By Rachel Savage and Karin Strohecker
LONDON (Reuters) – Energy prices that have soared since Russia’s war in Ukraine are a “major concern” for South Africa’s economy, Finance Minister Enoch Godongwana said on Friday, while it was too soon to quantify the full impact of last week’s devastating floods.
Whether high prices of the commodities that South Africa exports, including gold and platinum metals, would counter this was still unclear, Godongwana told Reuters in a video call from Washington at the International Monetary Fund Spring Meetings.
Inflation has risen worldwide after Russia invaded Ukraine on Feb. 24, particularly food, fertiliser and fuel, with subsequent interest rate rises by the U.S. Federal Reserve and lockdowns in China adding pressure to the global economy.
“Energy prices are of major concern,” Godongwana said. “Fuel prices are pervasive in the economy – they push your food prices up… It is becoming a more worrying threat.”
He said interruptions to Durban port operations caused by floods, which killed 435 people and caused at least 10 billion rand ($640 million) of infrastructure damage in KwaZulu-Natal province, would limit the benefits of commodity exports.
“It is still too early to estimate the impact of the floods on the broader economy.”
South Africa’s rand had been among the best performing currencies in the world this year, thanks to metal exports, but fell 7% this week in the wake of the floods and severe power cuts that have long held back the country’s economy.
The IMF meetings also focused on a lack of progress with the issue of debt sustainability, Godongwana said, welcoming the “breakthrough” that came with China’s pledge on Thursday to join the creditor committee for restructuring Zambia’s debt.
“China has been the one who has been slowing progress in relation to Zambia. I don’t blame them. Their approach has been… let’s do it on a case-by-case basis,” he said.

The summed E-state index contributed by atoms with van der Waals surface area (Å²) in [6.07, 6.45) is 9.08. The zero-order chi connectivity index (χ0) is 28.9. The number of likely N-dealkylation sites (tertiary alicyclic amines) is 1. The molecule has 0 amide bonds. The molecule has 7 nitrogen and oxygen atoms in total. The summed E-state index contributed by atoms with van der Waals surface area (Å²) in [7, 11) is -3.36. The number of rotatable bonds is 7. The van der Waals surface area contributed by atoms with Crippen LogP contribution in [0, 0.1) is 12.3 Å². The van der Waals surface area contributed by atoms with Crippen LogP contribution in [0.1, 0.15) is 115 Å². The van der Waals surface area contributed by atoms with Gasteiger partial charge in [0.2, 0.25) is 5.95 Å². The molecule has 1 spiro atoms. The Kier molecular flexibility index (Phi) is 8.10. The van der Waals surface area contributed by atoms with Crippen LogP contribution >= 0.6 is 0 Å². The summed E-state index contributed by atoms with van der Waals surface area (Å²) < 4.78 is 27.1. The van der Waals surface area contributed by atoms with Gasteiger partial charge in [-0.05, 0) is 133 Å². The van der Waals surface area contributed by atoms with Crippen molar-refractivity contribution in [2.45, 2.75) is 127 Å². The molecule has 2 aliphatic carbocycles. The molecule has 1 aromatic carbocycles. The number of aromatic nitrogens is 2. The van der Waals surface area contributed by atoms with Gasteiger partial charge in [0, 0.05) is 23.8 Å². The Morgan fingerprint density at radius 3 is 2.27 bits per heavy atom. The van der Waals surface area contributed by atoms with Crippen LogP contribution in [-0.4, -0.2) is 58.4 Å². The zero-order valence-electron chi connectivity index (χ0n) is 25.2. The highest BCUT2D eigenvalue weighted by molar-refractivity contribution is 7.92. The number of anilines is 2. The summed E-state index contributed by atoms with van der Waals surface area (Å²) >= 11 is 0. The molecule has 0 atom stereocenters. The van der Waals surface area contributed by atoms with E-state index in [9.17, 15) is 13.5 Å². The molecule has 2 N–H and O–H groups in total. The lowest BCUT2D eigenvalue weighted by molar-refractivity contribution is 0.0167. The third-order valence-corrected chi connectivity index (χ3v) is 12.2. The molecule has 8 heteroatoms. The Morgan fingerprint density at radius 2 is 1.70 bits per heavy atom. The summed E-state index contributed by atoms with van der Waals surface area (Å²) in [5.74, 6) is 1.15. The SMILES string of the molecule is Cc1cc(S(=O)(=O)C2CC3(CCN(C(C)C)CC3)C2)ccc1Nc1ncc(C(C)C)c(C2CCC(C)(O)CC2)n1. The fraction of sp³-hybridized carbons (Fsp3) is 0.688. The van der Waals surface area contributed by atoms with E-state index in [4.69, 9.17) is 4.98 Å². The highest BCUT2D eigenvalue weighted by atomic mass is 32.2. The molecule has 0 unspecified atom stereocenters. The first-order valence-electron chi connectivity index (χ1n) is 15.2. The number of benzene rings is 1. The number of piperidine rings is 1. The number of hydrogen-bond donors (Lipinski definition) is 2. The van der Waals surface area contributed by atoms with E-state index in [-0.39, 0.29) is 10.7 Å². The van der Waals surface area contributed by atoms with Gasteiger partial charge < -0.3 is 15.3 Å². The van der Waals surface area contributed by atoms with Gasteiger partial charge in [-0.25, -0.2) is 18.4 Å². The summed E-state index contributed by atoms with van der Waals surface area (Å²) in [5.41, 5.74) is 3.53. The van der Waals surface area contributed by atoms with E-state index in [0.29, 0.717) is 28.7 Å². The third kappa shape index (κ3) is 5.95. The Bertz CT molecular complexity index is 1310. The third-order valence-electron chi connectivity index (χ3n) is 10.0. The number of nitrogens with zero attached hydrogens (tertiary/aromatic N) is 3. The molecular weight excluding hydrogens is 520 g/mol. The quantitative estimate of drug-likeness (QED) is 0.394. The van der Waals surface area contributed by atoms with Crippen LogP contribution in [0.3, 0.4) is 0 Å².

Godongwana described China’s approach to lending in Africa as “aggressive”, but said that it may have reached “saturation” both from its perspective and as borrowing countries realise the loans are just as stringent as others.
Chinese bank financing for infrastructure projects in Africa fell from $11 billion in 2017 to $3.3 billion in 2020, according to a report by international law firm Baker McKenzie.
“The reason China went case-by-case is that they are more exposed than any other nation as a lender to the African continent,” Godongwana said.
“And that suggests that it may have become a problem for China as a lender and it is also becoming a problem for the recipients.”
Godongwana said that in late May African governments would discuss changes they wanted to see to the Common Framework, the debt restructuring process set up in response to the coronavirus pandemic by the Group of 20 (G20) major economies.
“There’s little uptake, which shows that there’s some problem with the design of the policy,” he said.
Chad, Ethiopia and Zambia requested relief from the programme over a year ago and have yet to receive any.
(Reporting by Rachel Savage and Karin Strohecker; Editing by Chizu Nomiyama)
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